Sounds: Let Me Know x Banana Cream Boy

Words by William

I’m back in my bedroom and up in my head with Banana Cream. This dreamy bedroom pop project by Will Gonzalez is the sound of standing in the cold far past when you said you’d be home. Trying to cover a new tattoo. Delete a text message. Cover the liquor on your breath. Practicing to lie away the fun that occupied your night.

Gentle harmony and a heavy beat keep you moving while you fumble for your keys. Your immediate future looks grim, but it was worth it. You were you for just a little while.

Hear it below:


Words x Interview: The Nude Party

It’s Good and I Like It: 5 Minutes with The Nude Party’s Patton Magee

Words by Luci Turner

You formed in 2012 at Appalachian State University, and — six years later — are touring with The Arctic Monkeys and Jack White, two of the biggest rock acts of our time. How do you even begin to describe that?

We are super fortunate to have a full team of badass women working behind the scenes with us, namely our booking agent Kiely Mosiman and our management duo Cara Merendino and Amanda Soltis. They are the ones that have gotten our videos and our record in front of people like Jack White, and in front of the Arctic Monkeys.

The Arctic Monkeys and Jack both liked us enough to bring us on to play some shows with them. We’re really lucky and grateful to them for having us. We all put a lot of work and sacrifice into the band, and it’s really validating to get to play before legends like them, and then to see them play. Sometimes I get to thinking we are pretty cool — pretty good — then I see Jack White just absolutely dominate the attention of 5,000 people, and the way he seamlessly runs the show without a set list. He and his band are amazing. There’s usually a pretty good reason that thousands of people will turn out to see a band like Jack’s or the Arctic Monkeys. It’s ‘cause they’re fucking good. Seeing people perform like that reminds me we’ve got a lot of work to do. It stokes the fire under my ass.

You’re part of a new wave of psychedelic, vintage-inspired rock that’s growing beyond the mainstream media, a new type of “outlaw music.” How have you taken that sound and made it your own, and how does it feel to know that you’re successfully making music outside the fringes of what’s commercially popular?

I think the idea of mainstream music has kind of frayed out in the last decade. It seems to me there isn’t really one main genre surrounded by tiny subcultures anymore. There’s a lot of genres now, all with their own fanbases and cultures surrounding them. There are bands you’ve never heard of that sell out tours in big rooms, then, on the flip-side, there are major artists that everyone’s heard of, but neither you or your friends ever listen to. So I don’t think that we’re making music outside of the fringes. I think we inhabit one of many overlapping “bubbles,” but, like any artist, I hope we eventually transcend that.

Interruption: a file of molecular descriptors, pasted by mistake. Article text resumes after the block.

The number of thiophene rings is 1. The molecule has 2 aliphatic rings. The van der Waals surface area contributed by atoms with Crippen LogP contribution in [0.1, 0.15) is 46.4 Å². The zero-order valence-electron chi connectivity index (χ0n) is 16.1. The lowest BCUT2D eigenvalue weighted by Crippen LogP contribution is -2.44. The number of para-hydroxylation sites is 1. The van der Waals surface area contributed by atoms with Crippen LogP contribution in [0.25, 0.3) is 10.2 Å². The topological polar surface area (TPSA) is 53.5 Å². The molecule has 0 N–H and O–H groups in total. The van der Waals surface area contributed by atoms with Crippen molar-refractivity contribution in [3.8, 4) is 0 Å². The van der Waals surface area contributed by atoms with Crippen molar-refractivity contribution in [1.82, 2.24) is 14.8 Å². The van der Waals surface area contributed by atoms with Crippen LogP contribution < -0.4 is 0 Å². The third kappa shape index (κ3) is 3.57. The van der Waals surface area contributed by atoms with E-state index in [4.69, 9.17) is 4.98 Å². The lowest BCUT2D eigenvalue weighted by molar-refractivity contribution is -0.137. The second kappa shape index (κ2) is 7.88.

The Nude Party listens like a mixed drink of Southern music from the 60s and rock groups from Laurel Canyon and England; who would you say has had the greatest influence on you, when it comes to writing and performing? Who would you say is the most surprising influence?

It’s probably no surprise that we love the Velvet Underground, Bowie, the Rolling Stones, the Kinks, Animals, all that really good 60s and 70s stuff. The amount of classic country we listen to might be surprising, and maybe that will bubble to the surface and start to influence us more in the next album. We also have this really great “bad country” playlist that we play in the van a lot, really shit songs that are fun to listen to: country-rap about dipping, disingenuous patriotic shit like Blake Shelton. Hopefully the bad country doesn’t show up as an influence!

What’s the creative process like? How did it change from Hot Tub to The Nude Party?

We’ve gotten better at playing our instruments, for one. We acquired instruments at the same time that we started the band, so, skill-wise, we really started at the bottom. But I think our style and skills are just enhancing and becoming more interesting over time. At first, we were excited just to be able to play a riff together. Over the past five years, we naturally raised the bar for ourselves with every record and show. Our influences have diversified.

We live in a time where rock music rarely tops the charts, but that doesn’t keep fans from packing into rock clubs, buying vinyl, and being just as devoted to their favorite bands as fans were in the 60s and 70s. Why do you think rock is so important, and how are you carrying on the legacy? On the other hand, how are you blazing your own path?

Other genres die out, but rock ’n roll just adapts and keep pushing. I don’t know where it gets its magic permanence from, I just know it’s good and I like it.

What’s your ultimate bucket list concert? Any band, any era.

I’d love to see Neil Young in any capacity, with any of his backing bands, or solo with an acoustic guitar and piano. He’s my favorite songwriter of all time.